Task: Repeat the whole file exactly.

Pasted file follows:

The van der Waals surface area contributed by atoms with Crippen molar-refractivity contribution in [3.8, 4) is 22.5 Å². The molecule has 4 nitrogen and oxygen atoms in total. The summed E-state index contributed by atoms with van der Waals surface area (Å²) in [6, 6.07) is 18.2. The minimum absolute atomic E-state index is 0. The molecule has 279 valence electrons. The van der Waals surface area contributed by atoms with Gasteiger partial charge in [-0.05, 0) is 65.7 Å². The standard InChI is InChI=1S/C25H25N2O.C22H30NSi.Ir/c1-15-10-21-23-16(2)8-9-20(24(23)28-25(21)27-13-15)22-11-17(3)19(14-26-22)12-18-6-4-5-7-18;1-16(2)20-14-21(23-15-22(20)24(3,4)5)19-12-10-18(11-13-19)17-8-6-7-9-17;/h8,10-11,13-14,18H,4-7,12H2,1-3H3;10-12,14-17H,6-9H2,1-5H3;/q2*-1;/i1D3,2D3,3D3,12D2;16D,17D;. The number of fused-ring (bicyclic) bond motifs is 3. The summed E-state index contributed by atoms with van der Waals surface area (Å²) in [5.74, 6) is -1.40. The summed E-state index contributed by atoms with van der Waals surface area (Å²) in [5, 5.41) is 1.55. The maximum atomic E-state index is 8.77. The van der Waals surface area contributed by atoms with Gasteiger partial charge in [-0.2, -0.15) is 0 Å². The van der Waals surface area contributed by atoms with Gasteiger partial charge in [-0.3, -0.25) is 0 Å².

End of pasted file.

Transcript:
The van der Waals surface area contributed by atoms with Crippen molar-refractivity contribution in [3.8, 4) is 22.5 Å². The molecule has 4 nitrogen and oxygen atoms in total. The summed E-state index contributed by atoms with van der Waals surface area (Å²) in [6, 6.07) is 18.2. The minimum absolute atomic E-state index is 0. The molecule has 279 valence electrons. The van der Waals surface area contributed by atoms with Gasteiger partial charge in [-0.05, 0) is 65.7 Å². The standard InChI is InChI=1S/C25H25N2O.C22H30NSi.Ir/c1-15-10-21-23-16(2)8-9-20(24(23)28-25(21)27-13-15)22-11-17(3)19(14-26-22)12-18-6-4-5-7-18;1-16(2)20-14-21(23-15-22(20)24(3,4)5)19-12-10-18(11-13-19)17-8-6-7-9-17;/h8,10-11,13-14,18H,4-7,12H2,1-3H3;10-12,14-17H,6-9H2,1-5H3;/q2*-1;/i1D3,2D3,3D3,12D2;16D,17D;. The number of fused-ring (bicyclic) bond motifs is 3. The summed E-state index contributed by atoms with van der Waals surface area (Å²) in [5.74, 6) is -1.40. The summed E-state index contributed by atoms with van der Waals surface area (Å²) in [5, 5.41) is 1.55. The maximum atomic E-state index is 8.77. The van der Waals surface area contributed by atoms with Gasteiger partial charge in [-0.2, -0.15) is 0 Å². The van der Waals surface area contributed by atoms with Gasteiger partial charge in [-0.3, -0.25) is 0 Å².